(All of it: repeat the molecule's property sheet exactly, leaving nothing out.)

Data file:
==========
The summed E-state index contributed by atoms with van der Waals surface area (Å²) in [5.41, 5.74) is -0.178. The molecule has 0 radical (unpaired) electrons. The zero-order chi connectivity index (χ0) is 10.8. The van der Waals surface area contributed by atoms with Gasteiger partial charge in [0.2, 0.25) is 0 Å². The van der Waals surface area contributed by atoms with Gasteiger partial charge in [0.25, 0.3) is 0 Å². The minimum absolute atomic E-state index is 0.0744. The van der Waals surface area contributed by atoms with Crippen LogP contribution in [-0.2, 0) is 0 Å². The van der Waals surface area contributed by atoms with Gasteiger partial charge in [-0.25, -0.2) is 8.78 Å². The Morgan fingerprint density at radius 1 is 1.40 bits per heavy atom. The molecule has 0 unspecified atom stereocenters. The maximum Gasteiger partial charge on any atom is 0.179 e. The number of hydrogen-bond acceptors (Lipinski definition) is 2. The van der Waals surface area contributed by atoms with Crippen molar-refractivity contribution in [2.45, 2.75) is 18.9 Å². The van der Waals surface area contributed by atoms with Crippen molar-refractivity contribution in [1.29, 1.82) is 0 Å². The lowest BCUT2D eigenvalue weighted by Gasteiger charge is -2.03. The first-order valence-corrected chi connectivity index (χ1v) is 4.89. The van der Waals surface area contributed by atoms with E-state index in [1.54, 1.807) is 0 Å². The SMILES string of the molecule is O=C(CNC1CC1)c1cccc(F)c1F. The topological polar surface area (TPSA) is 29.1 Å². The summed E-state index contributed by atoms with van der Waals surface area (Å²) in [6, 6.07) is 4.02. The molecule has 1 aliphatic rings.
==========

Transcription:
The summed E-state index contributed by atoms with van der Waals surface area (Å²) in [5.41, 5.74) is -0.178. The molecule has 0 radical (unpaired) electrons. The zero-order chi connectivity index (χ0) is 10.8. The van der Waals surface area contributed by atoms with Gasteiger partial charge in [0.2, 0.25) is 0 Å². The van der Waals surface area contributed by atoms with Gasteiger partial charge in [0.25, 0.3) is 0 Å². The minimum absolute atomic E-state index is 0.0744. The van der Waals surface area contributed by atoms with Crippen LogP contribution in [-0.2, 0) is 0 Å². The van der Waals surface area contributed by atoms with Gasteiger partial charge in [-0.25, -0.2) is 8.78 Å². The Morgan fingerprint density at radius 1 is 1.40 bits per heavy atom. The molecule has 0 unspecified atom stereocenters. The maximum Gasteiger partial charge on any atom is 0.179 e. The number of hydrogen-bond acceptors (Lipinski definition) is 2. The van der Waals surface area contributed by atoms with Crippen molar-refractivity contribution in [2.45, 2.75) is 18.9 Å². The van der Waals surface area contributed by atoms with Crippen molar-refractivity contribution in [1.29, 1.82) is 0 Å². The lowest BCUT2D eigenvalue weighted by Gasteiger charge is -2.03. The first-order valence-corrected chi connectivity index (χ1v) is 4.89. The van der Waals surface area contributed by atoms with E-state index in [1.54, 1.807) is 0 Å². The SMILES string of the molecule is O=C(CNC1CC1)c1cccc(F)c1F. The topological polar surface area (TPSA) is 29.1 Å². The summed E-state index contributed by atoms with van der Waals surface area (Å²) in [6, 6.07) is 4.02. The molecule has 1 aliphatic rings.